You’ll need to master two game systems in Ironcast — the puzzle mechanics of collecting the resources you need to run your Ironcast and managing the actual battles, which has a surprising amount of depth. You’ll have to manage your systems carefully though — run out of coolant and you’ll overheat; no repairs and your Ironcast’s systems will quickly fail; no ammunition, no guns; no power, and you can’t move to avoid shots or power your all important shield.
Between rounds you’ll upgrade your Ironcast in a system that’s simple but pretty deep; certain builds and strategies work more reliably for me than others, but it’s certainly not a min/maxer sort of game. Weapons are up to certain tasks but not others, so you’ll need to be careful what you select. The armaments are nicely varied, though I expect everyone will keep an energy weapon on board as a can opener for shields. Your drives and shield systems can be upgraded, and various augmentations earned by leveling up can be attached to weapons. Ammunition, energy, coolant, and hit points can all be increased. And you’ll be constantly repairing here as well, since enemies can dish it out as well as they can take it. What you equip, buy, and your play-style matters, and a number of combinations of gear, drivers, and styles can be successful in this game. Still, you will have to take a bit of care in your selections if you intend to go the distance.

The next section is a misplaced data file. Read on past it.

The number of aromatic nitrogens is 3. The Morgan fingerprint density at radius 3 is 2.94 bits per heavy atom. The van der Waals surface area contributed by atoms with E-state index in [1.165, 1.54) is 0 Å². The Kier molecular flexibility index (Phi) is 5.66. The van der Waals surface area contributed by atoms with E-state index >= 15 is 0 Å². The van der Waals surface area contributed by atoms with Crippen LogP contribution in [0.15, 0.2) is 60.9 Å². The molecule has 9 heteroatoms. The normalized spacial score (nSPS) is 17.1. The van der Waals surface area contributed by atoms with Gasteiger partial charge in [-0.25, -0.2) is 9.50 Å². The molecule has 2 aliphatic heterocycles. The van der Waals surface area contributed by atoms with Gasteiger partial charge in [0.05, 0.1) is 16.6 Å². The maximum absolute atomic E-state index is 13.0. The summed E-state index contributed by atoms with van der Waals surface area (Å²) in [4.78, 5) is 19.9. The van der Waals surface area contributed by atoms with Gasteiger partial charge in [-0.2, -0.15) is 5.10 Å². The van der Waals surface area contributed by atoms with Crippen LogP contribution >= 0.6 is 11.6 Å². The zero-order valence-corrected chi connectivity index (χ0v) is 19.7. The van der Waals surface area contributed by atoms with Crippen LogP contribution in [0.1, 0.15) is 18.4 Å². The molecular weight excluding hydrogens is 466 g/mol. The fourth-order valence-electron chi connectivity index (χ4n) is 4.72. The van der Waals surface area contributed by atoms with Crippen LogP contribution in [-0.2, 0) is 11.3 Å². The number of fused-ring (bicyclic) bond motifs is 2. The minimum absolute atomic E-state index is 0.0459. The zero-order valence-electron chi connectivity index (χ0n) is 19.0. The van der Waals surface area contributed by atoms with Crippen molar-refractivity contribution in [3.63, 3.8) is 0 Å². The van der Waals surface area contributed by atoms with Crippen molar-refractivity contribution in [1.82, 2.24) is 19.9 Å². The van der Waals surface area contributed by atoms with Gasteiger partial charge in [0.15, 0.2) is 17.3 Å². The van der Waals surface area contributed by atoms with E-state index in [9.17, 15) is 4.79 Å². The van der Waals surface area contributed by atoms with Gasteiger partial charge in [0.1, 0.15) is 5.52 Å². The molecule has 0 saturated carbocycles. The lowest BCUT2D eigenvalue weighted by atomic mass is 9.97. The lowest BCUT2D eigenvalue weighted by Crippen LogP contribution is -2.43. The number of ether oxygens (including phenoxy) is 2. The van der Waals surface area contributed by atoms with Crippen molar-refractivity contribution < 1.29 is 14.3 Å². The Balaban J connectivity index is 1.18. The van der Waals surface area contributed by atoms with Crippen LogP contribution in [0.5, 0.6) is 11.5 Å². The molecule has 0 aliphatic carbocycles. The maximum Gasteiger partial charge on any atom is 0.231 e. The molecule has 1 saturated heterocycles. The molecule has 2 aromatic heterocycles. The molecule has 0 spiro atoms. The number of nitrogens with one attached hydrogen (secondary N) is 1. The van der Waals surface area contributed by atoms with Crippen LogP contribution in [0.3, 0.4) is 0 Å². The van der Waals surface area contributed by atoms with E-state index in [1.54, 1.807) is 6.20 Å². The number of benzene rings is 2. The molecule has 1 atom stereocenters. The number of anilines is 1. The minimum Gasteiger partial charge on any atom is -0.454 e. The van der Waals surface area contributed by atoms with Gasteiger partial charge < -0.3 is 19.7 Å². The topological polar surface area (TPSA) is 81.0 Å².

As the game continues, things get considerably more difficult, so get used to seeing your Ironcast explode. It’s never easy, and whenever it starts to feel routine the game throws a curve ball at you or tempts you with a challenge far above your abilities to test your greed. When you win, you’re rewarded with experience points you can use to level up (unlocking series of rewards), scrap (used to buy new systems), and blueprints of new weapons and systems to be built. When you lose, you die.